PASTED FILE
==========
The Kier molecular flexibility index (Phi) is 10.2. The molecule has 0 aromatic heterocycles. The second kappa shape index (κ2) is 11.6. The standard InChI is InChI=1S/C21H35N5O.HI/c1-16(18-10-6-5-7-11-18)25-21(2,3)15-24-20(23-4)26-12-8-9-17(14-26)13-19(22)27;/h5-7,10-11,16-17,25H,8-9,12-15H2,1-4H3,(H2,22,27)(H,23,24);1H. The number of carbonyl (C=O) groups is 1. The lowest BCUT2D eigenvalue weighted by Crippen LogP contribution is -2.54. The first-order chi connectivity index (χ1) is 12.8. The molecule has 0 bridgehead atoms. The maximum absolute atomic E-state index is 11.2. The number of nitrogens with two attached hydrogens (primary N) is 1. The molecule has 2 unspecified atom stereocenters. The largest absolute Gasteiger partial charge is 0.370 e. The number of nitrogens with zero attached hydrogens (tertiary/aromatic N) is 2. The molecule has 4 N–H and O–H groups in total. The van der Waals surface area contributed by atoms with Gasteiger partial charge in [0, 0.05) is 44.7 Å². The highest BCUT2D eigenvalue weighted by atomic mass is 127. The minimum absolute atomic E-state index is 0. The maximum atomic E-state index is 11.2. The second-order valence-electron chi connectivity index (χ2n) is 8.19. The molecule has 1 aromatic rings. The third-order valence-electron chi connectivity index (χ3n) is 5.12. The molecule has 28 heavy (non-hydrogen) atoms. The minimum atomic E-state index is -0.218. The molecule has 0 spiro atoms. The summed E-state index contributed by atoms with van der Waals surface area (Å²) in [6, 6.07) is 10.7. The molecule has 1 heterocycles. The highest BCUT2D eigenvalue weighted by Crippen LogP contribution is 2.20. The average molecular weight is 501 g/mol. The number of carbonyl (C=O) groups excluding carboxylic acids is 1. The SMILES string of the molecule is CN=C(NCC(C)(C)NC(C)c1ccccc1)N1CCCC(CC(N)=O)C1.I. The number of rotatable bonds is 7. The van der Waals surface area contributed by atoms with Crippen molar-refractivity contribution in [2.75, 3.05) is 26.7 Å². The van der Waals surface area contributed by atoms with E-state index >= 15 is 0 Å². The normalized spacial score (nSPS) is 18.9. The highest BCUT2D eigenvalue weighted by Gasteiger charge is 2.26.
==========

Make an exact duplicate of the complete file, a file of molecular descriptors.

The Kier molecular flexibility index (Phi) is 10.2. The molecule has 0 aromatic heterocycles. The second kappa shape index (κ2) is 11.6. The standard InChI is InChI=1S/C21H35N5O.HI/c1-16(18-10-6-5-7-11-18)25-21(2,3)15-24-20(23-4)26-12-8-9-17(14-26)13-19(22)27;/h5-7,10-11,16-17,25H,8-9,12-15H2,1-4H3,(H2,22,27)(H,23,24);1H. The number of carbonyl (C=O) groups is 1. The lowest BCUT2D eigenvalue weighted by Crippen LogP contribution is -2.54. The first-order chi connectivity index (χ1) is 12.8. The molecule has 0 bridgehead atoms. The maximum absolute atomic E-state index is 11.2. The number of nitrogens with two attached hydrogens (primary N) is 1. The molecule has 2 unspecified atom stereocenters. The largest absolute Gasteiger partial charge is 0.370 e. The number of nitrogens with zero attached hydrogens (tertiary/aromatic N) is 2. The molecule has 4 N–H and O–H groups in total. The van der Waals surface area contributed by atoms with Gasteiger partial charge in [0, 0.05) is 44.7 Å². The highest BCUT2D eigenvalue weighted by atomic mass is 127. The minimum absolute atomic E-state index is 0. The maximum atomic E-state index is 11.2. The second-order valence-electron chi connectivity index (χ2n) is 8.19. The molecule has 1 aromatic rings. The third-order valence-electron chi connectivity index (χ3n) is 5.12. The molecule has 28 heavy (non-hydrogen) atoms. The minimum atomic E-state index is -0.218. The molecule has 0 spiro atoms. The summed E-state index contributed by atoms with van der Waals surface area (Å²) in [6, 6.07) is 10.7. The molecule has 1 heterocycles. The highest BCUT2D eigenvalue weighted by Crippen LogP contribution is 2.20. The average molecular weight is 501 g/mol. The number of carbonyl (C=O) groups excluding carboxylic acids is 1. The SMILES string of the molecule is CN=C(NCC(C)(C)NC(C)c1ccccc1)N1CCCC(CC(N)=O)C1.I. The number of rotatable bonds is 7. The van der Waals surface area contributed by atoms with Crippen molar-refractivity contribution in [2.75, 3.05) is 26.7 Å². The van der Waals surface area contributed by atoms with E-state index >= 15 is 0 Å². The normalized spacial score (nSPS) is 18.9. The highest BCUT2D eigenvalue weighted by Gasteiger charge is 2.26.